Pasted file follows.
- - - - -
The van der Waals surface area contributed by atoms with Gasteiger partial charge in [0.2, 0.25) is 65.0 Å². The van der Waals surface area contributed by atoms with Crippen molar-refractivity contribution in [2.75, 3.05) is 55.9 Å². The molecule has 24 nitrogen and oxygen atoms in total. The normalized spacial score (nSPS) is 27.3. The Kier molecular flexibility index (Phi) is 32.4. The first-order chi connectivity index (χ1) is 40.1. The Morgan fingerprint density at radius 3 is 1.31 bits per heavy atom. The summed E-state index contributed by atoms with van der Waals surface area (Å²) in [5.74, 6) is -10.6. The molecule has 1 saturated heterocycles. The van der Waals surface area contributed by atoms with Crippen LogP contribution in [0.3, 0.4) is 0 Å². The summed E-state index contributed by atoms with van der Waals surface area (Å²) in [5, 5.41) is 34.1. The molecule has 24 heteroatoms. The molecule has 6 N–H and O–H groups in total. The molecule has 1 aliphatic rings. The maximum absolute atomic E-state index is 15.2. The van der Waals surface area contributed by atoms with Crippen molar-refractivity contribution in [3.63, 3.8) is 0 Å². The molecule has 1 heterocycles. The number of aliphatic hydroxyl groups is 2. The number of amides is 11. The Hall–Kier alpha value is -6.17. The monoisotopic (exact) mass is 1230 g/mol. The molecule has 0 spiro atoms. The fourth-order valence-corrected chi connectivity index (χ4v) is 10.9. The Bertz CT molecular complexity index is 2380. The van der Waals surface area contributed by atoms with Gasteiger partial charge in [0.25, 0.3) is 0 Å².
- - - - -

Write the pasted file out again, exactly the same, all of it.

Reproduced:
The van der Waals surface area contributed by atoms with Gasteiger partial charge in [0.2, 0.25) is 65.0 Å². The van der Waals surface area contributed by atoms with Crippen molar-refractivity contribution in [2.75, 3.05) is 55.9 Å². The molecule has 24 nitrogen and oxygen atoms in total. The normalized spacial score (nSPS) is 27.3. The Kier molecular flexibility index (Phi) is 32.4. The first-order chi connectivity index (χ1) is 40.1. The Morgan fingerprint density at radius 3 is 1.31 bits per heavy atom. The summed E-state index contributed by atoms with van der Waals surface area (Å²) in [5.74, 6) is -10.6. The molecule has 1 saturated heterocycles. The van der Waals surface area contributed by atoms with Crippen LogP contribution in [0.3, 0.4) is 0 Å². The summed E-state index contributed by atoms with van der Waals surface area (Å²) in [5, 5.41) is 34.1. The molecule has 24 heteroatoms. The molecule has 6 N–H and O–H groups in total. The molecule has 1 aliphatic rings. The maximum absolute atomic E-state index is 15.2. The van der Waals surface area contributed by atoms with Crippen molar-refractivity contribution in [3.63, 3.8) is 0 Å². The molecule has 1 heterocycles. The number of aliphatic hydroxyl groups is 2. The number of amides is 11. The Hall–Kier alpha value is -6.17. The monoisotopic (exact) mass is 1230 g/mol. The molecule has 0 spiro atoms. The fourth-order valence-corrected chi connectivity index (χ4v) is 10.9. The Bertz CT molecular complexity index is 2380. The van der Waals surface area contributed by atoms with Gasteiger partial charge in [0.25, 0.3) is 0 Å².